Bonnybridge’s intergalactic rock star is living her lunar dream

On July 20 the world celebrated the 50th anniversary of NASA’s Moon landings while a former pupil of Denny High School looked ahead to the next mission to the lunar surface.

By The Newsroom
Tuesday, 23rd July 2019, 5:16 pm
Former Denny High School pupil Tara Hayden, pictured left,  is now researching lunar rocks at the Open University
Former Denny High School pupil Tara Hayden, pictured left, is now researching lunar rocks at the Open University

Born in the mid 1990s, Tara Hayden may not have been around when Neil Armstrong first set foot on the Moon, but that did not stop her getting caught up in all the excitement of the Moon landing milestone.

She said: “I watched all the programmes on the television – it’s great to learn more about it and so amazing to see how far we have come. They are now talking about returning to the Moon by 2024.”

And there is a good chance the 23-year-old from Bonnybridge will actually be involved in that mission in some capacity thanks to a new partnership between the Open University and NASA.

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Tara gained a first class degree from the University of Glasgow in Earth Science and is now a post graduate researcher at the Open University in Milton Keynes studying for a PhD.

She has been sharing her love of lunar rocks and her enthusiasm and knowledge of space geology with television and radio audiences recently – appearing on BBC Look East and the BBC News Channel, as well as featuring on BBC Radio Scotland and BBC Radio 5 Live.

Tara once considered a career in journalism and enjoyed a period of work experience at The Falkirk Herald back in 2012. The study of geology had a hold on her though and her interest in the subject grew when she got her hands on a Martian meteorite.

“It was a like a step further – it was still geology, but it was space geology. During the final year of my undergraduate degree in Earth Science at the University of Glasgow, I was given the opportunity to carry out lab-based research on Martian nakhlite meteorites.

“I thoroughly enjoyed the experience of learning how to use the analytical equipment and felt privileged to be able to hold in my hands a piece of Mars. It surprised me every single day.

“I knew then I wanted to do further research on space materials, so my supervisor got put me in touch with someone at the Open University who recommended I apply for a few PhD positions on space materials.

“I had heard about the work the Open University Planetary Science department does, and felt excited about the possibility of working with these world class researchers.”

Led by Doctor Mahesh Anand, the Open University team has pioneered the search for water on the Moon over the last decade by analysing the Moon rocks returned to Earth by Apollo (NASA) missions in the 1960s and 1970s.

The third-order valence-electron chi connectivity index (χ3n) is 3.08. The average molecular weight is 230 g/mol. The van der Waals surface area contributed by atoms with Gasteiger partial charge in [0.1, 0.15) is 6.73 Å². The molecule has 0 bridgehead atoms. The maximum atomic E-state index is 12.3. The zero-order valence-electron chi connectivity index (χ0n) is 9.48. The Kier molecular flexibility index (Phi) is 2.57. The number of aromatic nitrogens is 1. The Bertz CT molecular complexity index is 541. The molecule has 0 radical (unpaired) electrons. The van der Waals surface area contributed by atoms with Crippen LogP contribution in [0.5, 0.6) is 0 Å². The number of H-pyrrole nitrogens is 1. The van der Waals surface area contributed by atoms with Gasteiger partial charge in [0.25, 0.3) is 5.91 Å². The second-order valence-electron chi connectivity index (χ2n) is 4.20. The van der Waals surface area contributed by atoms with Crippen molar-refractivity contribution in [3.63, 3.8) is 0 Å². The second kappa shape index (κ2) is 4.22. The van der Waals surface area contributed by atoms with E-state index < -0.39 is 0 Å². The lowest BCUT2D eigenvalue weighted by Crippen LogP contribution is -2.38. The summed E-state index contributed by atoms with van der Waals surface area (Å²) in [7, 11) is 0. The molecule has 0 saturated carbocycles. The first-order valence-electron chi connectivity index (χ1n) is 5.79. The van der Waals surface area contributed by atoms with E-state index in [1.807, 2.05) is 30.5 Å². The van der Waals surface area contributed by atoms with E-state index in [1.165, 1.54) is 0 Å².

New techniques developed in the laboratories at the university have found much higher concentrations of water in some rocks than were evident in the original investigations.

Thanks to its expertise and instrumentation, the Open University is at the forefront of the search for water on the Moon as well as playing a lead role in steering the strategic way forward for its exploration both now and in the future.

Tara’s own research now focuses on the volatile elements in lunar meteorites – life-essential elements of carbon, nitrogen and water.

“This year I have had the opportunity to classify three brand new lunar meteorites, which I will be studying further in the coming years. This work has been possible because of the discovery in 2008 of significant amounts of water in lunar volcanic glass beads.

“Those findings lead to a re-analysis of returned Apollo samples, at the Open University and across the world, that have also found signs of water. However, the Apollo missions sampled a restricted area on the nearside of the Moon, so it is necessary to look at lunar meteorites’ water contents as these may come from areas unsampled by NASA, and provide a broader picture of the Moon’s water contents and history.”

Tara was part of the Open University team involved in the Edinburgh Science Festival in April this year, giving youngsters details about the exciting research the university is carrying out with NASA.

She said: “I would hope to work with NASA in the future, but the Open University is the leader in this sort of research – that’s the reason I came here – so I wouldn’t mind continuing to work here studying lunar rocks.

“We haven’t studied all the Apollo samples yet. All the rocks brought back by the Apollo missions were from the nearside of the Moon, but lunar meteorites can come from anywhere on the Moon, even the far side where no one has been yet.”

She admitted she would be first in the queue to follow in Aldrin and Armstrong’s footsteps if she was given that opportunity.

“I would absolutely love to analyse these rocks while I was actually on the Moon itself – and be able to look back at the Earth, which is such an amazing planet. I was inspired to go into space research because of the opportunity to learn more about the evolution of our solar system and contribute to the knowledge of humanity.

“Studying the Moon will help us to understand more about the history of life on Earth, and I can’t think of anything more exciting to be a part of. I’d encourage others to pursue research in space science because there is always more to learn.”

Visit www.open.ac.uk for more information.